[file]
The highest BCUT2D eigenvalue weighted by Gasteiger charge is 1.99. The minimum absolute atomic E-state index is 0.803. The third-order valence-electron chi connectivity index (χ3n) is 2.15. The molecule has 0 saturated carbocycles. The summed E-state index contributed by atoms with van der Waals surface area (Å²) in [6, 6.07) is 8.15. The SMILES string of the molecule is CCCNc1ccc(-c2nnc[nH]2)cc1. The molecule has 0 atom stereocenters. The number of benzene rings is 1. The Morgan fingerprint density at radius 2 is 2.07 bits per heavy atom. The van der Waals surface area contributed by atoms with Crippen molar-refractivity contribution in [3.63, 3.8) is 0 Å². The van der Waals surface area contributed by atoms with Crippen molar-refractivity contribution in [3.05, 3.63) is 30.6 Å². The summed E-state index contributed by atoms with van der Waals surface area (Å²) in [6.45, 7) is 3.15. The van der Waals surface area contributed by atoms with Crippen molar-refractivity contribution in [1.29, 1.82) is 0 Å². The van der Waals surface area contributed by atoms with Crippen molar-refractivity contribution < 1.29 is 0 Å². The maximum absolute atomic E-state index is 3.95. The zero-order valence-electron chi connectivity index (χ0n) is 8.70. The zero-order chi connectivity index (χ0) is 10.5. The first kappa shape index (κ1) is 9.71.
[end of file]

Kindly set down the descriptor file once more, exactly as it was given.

The highest BCUT2D eigenvalue weighted by Gasteiger charge is 1.99. The minimum absolute atomic E-state index is 0.803. The third-order valence-electron chi connectivity index (χ3n) is 2.15. The molecule has 0 saturated carbocycles. The summed E-state index contributed by atoms with van der Waals surface area (Å²) in [6, 6.07) is 8.15. The SMILES string of the molecule is CCCNc1ccc(-c2nnc[nH]2)cc1. The molecule has 0 atom stereocenters. The number of benzene rings is 1. The Morgan fingerprint density at radius 2 is 2.07 bits per heavy atom. The van der Waals surface area contributed by atoms with Crippen molar-refractivity contribution in [3.63, 3.8) is 0 Å². The van der Waals surface area contributed by atoms with Crippen molar-refractivity contribution in [3.05, 3.63) is 30.6 Å². The summed E-state index contributed by atoms with van der Waals surface area (Å²) in [6.45, 7) is 3.15. The van der Waals surface area contributed by atoms with Crippen molar-refractivity contribution in [1.29, 1.82) is 0 Å². The van der Waals surface area contributed by atoms with Crippen molar-refractivity contribution < 1.29 is 0 Å². The maximum absolute atomic E-state index is 3.95. The zero-order valence-electron chi connectivity index (χ0n) is 8.70. The zero-order chi connectivity index (χ0) is 10.5. The first kappa shape index (κ1) is 9.71.